4. Own the Issue

When you take a call from an angry customer, take personal ownership of the issue, even if you would normally pass calls on to another team. Try to ensure that the customer’s issue is handled properly from this point on. If necessary, escalate the situation to your management to get permission to deviate from normal procedures so that you can facilitate this. If you can provide excellent service from this point on, you have a chance not just to salvage the organization’s relationship with the customer but to actually improve it. Tell the user that you are going to own the issue, and then make sure that you really do own it. It often helps if you ask the user what they would like to happen next. If possible manage the issue the way the customer wants. When that’s not possible, it’s best to be honest and straightforward. Tell the customer what the limitations are now, before they go away with an expectation that you can’t meet. I once had a problem with an organization that delivered a faulty product. I phoned to complain and the person who answered promised to get back to me within 24 hours with a resolution. When they took ownership of the problem, I felt much better. But although I waited patiently for them to call me back, the call didn’t happen! When I phoned them back two days later I was very angry. As you progress the issue, you must make sure the customer is regularly updated. Talk to them about how often you will update them, and how you will do this, and then make sure you do what you have agreed.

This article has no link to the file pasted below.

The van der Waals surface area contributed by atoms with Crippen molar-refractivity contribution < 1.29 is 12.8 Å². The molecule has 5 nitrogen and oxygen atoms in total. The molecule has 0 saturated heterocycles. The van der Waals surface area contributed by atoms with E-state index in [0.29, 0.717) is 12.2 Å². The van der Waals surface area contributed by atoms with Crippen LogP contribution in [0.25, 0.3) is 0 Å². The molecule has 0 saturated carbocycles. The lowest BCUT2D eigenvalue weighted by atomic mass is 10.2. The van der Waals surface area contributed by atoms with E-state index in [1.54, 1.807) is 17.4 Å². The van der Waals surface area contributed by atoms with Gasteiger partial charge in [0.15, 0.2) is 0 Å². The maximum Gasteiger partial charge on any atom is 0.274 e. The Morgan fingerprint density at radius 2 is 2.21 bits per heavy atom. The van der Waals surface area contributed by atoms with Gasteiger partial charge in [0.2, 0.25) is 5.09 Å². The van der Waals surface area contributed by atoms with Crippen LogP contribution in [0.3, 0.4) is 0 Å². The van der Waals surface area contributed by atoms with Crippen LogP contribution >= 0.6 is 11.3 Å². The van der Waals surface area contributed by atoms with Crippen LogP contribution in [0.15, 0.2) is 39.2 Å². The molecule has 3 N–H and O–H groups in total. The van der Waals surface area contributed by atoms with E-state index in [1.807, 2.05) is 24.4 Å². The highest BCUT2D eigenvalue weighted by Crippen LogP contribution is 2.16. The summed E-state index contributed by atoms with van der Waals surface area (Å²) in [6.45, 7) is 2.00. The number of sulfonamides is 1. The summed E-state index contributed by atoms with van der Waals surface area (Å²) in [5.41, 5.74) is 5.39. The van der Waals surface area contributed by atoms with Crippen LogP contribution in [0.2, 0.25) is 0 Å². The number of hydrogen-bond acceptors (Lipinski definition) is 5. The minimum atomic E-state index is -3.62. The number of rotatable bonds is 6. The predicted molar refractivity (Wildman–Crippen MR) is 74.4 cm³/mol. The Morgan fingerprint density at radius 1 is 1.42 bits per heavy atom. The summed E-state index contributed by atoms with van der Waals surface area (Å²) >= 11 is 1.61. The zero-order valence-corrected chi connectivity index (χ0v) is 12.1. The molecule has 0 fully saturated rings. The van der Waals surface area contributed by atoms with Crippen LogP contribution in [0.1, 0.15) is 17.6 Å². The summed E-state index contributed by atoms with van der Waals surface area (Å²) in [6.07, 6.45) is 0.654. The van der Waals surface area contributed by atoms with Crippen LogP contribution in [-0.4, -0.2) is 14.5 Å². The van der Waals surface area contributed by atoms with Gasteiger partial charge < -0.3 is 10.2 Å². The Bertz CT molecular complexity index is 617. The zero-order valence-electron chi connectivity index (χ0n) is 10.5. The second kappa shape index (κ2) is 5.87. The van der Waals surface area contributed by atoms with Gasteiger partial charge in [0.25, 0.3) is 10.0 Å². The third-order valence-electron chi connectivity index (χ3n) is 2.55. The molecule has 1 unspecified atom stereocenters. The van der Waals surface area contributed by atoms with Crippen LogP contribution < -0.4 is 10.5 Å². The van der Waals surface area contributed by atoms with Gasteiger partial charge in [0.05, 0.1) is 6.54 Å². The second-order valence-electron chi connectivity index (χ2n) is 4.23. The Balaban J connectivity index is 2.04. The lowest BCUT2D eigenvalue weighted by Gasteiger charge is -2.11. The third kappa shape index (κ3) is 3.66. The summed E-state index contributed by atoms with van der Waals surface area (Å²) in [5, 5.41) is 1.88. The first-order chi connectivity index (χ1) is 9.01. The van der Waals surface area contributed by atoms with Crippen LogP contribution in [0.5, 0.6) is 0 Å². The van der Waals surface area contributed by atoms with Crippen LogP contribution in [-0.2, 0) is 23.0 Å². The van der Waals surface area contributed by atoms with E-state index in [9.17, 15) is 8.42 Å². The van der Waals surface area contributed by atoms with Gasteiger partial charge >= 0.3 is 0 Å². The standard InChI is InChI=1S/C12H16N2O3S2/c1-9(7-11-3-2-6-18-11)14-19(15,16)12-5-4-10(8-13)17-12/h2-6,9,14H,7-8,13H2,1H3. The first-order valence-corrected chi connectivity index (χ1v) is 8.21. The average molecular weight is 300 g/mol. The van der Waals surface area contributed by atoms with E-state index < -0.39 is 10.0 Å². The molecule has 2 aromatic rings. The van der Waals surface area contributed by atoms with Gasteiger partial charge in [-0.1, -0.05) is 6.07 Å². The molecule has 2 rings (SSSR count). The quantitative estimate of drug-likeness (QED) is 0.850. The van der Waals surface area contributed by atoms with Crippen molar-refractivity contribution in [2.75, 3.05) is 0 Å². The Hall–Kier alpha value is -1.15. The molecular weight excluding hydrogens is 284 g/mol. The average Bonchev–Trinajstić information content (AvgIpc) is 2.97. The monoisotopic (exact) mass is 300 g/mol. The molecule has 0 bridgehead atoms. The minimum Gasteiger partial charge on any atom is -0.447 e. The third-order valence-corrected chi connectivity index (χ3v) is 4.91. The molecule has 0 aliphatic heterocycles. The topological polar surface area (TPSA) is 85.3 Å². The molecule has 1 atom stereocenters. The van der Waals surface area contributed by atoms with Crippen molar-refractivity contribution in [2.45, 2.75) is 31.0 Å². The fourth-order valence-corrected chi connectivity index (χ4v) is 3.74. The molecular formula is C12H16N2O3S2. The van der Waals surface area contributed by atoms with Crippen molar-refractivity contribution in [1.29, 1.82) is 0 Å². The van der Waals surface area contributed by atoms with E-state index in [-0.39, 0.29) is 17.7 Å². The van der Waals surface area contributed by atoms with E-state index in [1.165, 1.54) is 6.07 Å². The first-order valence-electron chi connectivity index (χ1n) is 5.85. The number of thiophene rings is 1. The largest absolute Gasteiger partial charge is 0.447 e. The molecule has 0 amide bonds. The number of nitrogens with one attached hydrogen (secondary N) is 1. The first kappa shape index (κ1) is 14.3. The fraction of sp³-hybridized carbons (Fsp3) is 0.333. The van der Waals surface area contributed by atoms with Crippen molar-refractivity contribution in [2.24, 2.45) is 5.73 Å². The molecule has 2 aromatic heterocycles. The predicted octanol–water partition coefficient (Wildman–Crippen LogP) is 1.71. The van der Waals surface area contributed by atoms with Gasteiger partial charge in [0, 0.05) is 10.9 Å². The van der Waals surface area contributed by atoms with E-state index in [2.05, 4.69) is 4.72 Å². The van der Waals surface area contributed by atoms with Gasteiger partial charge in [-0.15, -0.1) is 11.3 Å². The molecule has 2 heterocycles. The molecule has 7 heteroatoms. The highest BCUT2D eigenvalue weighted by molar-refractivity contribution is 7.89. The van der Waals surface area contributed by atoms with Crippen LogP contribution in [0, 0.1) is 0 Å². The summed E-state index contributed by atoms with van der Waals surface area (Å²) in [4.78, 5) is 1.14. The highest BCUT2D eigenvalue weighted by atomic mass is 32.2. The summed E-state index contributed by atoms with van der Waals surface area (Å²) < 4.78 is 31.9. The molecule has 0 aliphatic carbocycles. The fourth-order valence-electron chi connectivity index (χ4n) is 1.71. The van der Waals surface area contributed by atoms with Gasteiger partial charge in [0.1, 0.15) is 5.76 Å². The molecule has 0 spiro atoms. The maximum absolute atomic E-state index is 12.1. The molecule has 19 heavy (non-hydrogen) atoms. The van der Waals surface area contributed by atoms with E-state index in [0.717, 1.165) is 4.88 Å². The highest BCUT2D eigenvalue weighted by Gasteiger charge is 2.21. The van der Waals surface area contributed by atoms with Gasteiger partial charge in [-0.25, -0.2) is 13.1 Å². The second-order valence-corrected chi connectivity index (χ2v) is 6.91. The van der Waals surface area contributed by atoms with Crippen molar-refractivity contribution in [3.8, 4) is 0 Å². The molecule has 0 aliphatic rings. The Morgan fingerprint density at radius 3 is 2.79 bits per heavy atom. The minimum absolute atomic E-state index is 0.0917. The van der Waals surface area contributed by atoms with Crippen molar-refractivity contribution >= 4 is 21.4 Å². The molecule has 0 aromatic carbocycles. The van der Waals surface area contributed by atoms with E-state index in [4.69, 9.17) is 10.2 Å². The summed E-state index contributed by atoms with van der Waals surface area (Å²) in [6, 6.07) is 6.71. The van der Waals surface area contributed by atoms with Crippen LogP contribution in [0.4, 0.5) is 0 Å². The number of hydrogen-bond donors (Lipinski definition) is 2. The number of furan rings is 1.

5. Follow Up

After the issue has been resolved you should contact the user again. This is your opportunity to start building a new, healthier, relationship with that user. Make sure they are happy with the resolution, and show them that you care about the service you deliver, and about how they feel.

Conclusion

However good our services are, there are always going to be some users who aren’t satisfied. And sometimes they will get angry with us. One of the things that distinguishes a great service organization is how they manage that situation. You can make it worse by telling the user that they’re wrong, and they’re not entitled to feel angry, or you can acknowledge that they are entitled to their anger and do what it takes to resolve the situation. As always, please let me know when you try the ideas in my blog and share how well they worked for you.    
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8 Tips on How to Plan for Configuration Management – Part 2

Posted by on June 6, 2017 in Asset Management
Plan for Configuration Management In the first part of this blog series I provided my first four tips for creating a configuration management plan. These related to getting a common understanding of the basics, setting the right scope, agreeing a naming convention, and knowing more about your IT estate. This blog offers four more tips, taking it to eight in all. Please read on to learn more about how best to get started with configuration management through effective planning.

Tip 5: Watch the Edges